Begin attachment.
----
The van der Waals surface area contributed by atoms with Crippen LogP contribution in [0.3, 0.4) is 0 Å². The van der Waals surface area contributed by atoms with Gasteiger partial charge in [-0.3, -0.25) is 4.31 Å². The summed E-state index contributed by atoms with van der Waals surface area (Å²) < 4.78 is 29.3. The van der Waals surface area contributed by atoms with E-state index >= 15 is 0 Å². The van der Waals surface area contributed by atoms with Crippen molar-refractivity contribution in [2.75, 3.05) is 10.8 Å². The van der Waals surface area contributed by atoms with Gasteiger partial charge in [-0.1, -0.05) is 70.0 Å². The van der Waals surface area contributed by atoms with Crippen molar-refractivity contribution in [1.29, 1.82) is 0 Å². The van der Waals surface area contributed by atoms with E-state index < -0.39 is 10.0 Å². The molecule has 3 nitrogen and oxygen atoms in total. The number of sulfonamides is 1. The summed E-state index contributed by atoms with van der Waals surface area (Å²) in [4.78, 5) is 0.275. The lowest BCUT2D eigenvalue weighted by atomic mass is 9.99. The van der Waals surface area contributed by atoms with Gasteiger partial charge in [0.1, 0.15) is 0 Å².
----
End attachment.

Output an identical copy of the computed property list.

The van der Waals surface area contributed by atoms with Crippen LogP contribution in [0.3, 0.4) is 0 Å². The van der Waals surface area contributed by atoms with Gasteiger partial charge in [-0.3, -0.25) is 4.31 Å². The summed E-state index contributed by atoms with van der Waals surface area (Å²) < 4.78 is 29.3. The van der Waals surface area contributed by atoms with E-state index >= 15 is 0 Å². The van der Waals surface area contributed by atoms with Crippen molar-refractivity contribution in [2.75, 3.05) is 10.8 Å². The van der Waals surface area contributed by atoms with Gasteiger partial charge in [-0.1, -0.05) is 70.0 Å². The van der Waals surface area contributed by atoms with Crippen molar-refractivity contribution in [1.29, 1.82) is 0 Å². The van der Waals surface area contributed by atoms with E-state index < -0.39 is 10.0 Å². The molecule has 3 nitrogen and oxygen atoms in total. The number of sulfonamides is 1. The summed E-state index contributed by atoms with van der Waals surface area (Å²) in [4.78, 5) is 0.275. The lowest BCUT2D eigenvalue weighted by atomic mass is 9.99. The van der Waals surface area contributed by atoms with Gasteiger partial charge in [0.1, 0.15) is 0 Å².